Jacinto Benavente y Martínez Biography


(Critical Edition of Dramatic Literature)

Jacinto Benavente y Martínez was the youngest of three sons born to Venancia Martínez, a native of Villarejo de Salvanés, and Dr. Mariano Benavente, a native of Murcia who had struggled to achieve success as a pediatrician. Among his patients were the children of prominent literary and political figures and some of their parents as well; he was director of the Hospital of the Child Jesus, a member of the Royal Academy of Medicine, and a recognized author of professional articles in whose honor a statue was erected in the Retiro Park. Hence, his family was assured a secure place in the upper-middle class of the time. He supervised the education of his children, who had in their home library a wide range of books. He was clearly the stronger figure of the two parents. Biographers of his son agree that the mother remained in the background, attending to the children’s religious and social education, and that she often took her youngest son with her on afternoon visits to her friends. It was during these visits, no doubt, that Benavente was first exposed to the dialogue of middle-class ladies and the bourgeois problems that he was to portray in his plays.

As a child Benavente was quiet and studious. He was an avid reader, fascinated by the theater, who took pleasure in creating skits in which he would appear with his friends. He often dressed as a clergyman, delivering his sermons to playmates and his mother’s guests. He attended the nearby Colegio San José and the Instituto San Isidro without distinction. He read William Shakespeare, Alfred de Musset, and Molière in addition to the Spanish classics. He allegedly learned English, French, and Italian during his adolescent years,...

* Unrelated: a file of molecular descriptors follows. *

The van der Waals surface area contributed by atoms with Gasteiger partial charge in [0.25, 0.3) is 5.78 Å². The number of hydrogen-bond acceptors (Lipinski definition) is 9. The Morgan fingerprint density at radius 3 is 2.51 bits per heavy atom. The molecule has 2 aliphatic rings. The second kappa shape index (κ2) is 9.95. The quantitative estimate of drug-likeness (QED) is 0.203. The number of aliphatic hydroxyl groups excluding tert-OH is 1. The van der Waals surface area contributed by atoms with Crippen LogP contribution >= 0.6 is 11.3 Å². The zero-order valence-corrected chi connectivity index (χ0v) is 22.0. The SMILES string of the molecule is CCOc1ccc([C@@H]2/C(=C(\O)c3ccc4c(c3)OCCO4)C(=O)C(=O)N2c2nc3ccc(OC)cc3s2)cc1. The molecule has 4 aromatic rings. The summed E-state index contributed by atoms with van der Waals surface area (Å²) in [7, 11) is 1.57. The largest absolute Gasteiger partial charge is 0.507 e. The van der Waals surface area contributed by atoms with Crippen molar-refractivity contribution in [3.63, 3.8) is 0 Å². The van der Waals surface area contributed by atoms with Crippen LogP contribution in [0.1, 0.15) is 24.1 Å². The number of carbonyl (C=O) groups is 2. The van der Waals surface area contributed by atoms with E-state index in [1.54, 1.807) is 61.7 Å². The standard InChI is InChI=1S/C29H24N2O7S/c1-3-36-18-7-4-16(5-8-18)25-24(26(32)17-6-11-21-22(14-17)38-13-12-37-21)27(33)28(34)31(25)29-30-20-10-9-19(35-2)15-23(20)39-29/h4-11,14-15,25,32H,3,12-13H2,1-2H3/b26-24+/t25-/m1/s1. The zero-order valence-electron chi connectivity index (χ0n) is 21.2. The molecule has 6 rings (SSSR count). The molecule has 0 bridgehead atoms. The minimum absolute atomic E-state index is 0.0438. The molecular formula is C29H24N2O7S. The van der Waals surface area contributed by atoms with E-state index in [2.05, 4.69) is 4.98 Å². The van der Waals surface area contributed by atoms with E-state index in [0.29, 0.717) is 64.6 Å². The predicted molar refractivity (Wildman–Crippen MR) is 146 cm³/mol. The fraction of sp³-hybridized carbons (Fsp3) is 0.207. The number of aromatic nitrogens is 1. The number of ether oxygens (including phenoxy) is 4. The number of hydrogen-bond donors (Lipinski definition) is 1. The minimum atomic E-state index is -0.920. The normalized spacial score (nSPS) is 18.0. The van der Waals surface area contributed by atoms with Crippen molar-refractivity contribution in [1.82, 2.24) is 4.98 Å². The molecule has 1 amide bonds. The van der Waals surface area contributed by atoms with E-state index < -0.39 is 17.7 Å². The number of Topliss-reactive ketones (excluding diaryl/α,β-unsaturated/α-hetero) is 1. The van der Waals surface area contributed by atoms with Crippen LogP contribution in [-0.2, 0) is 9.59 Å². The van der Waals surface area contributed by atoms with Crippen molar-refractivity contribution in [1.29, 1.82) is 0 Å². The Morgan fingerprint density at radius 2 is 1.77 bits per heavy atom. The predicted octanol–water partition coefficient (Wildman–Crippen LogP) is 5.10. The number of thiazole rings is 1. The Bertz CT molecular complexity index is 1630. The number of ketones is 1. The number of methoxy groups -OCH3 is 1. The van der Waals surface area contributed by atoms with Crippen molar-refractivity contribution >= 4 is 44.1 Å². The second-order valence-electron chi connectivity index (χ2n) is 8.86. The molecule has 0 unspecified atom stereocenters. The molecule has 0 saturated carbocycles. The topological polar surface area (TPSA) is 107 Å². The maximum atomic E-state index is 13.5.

(The entire section is 693 words.)

Jacinto Benavente y Martínez Biography

(Great Authors of World Literature, Critical Edition)

Jacinto Benavente y Martínez (bay-nah-VAHN-tay ee mahr-TEE-nehz), who was born in Madrid on August 12, 1866, began writing plays in 1894 for Spanish theatergoers who were accustomed to the artificiality and melodrama of José de Echegaray. After some experience with youthful puppet plays, brief appearances before the public as an actor, and a season as a circus clown on a European tour, this son of a Madrid physician offered a manuscript to a theatrical manager who had been one of his father’s patients. Another’s Nest (also translated as The Strange Nest), produced in 1894, had no thesis, no action, and no emotion. It merely satirized upper-and middle-class Madrid society. The author concentrated on the rich because, as he explained, the poor had troubles enough and he did not admire a dramatist who could find humor in poverty. The comedy had a chilly reception. A second attempt at social satire, Gente conocida (people you know), was better received in 1896. From then until 1902, the end of his first period, Benavente wrote twenty-two plays that held a magnifying glass over the vices of society but never offered a solution. Though he translated the plays of Henrik Ibsen, as well as of William Shakespeare and Molière, the more recent dramatists of France were his chief models, especially Henri Lavedan.

In 1903, Benavente adopted a new technique in Saturday Night. Less realism, more idealism, and a feminine slant characterized this work. Most of the plays that followed it were set outside Spain, sometimes in imaginary countries. Well-intentioned women who try to remake the morals and lives of others were the target in one of his greatest plays, The Evil of Good, in 1905. Tradition had it that the first-night audience considered it antireligious and walked out of the Lara Theater, but one of those present later refuted that legend.

The Bonds of...

(The entire section is 785 words.)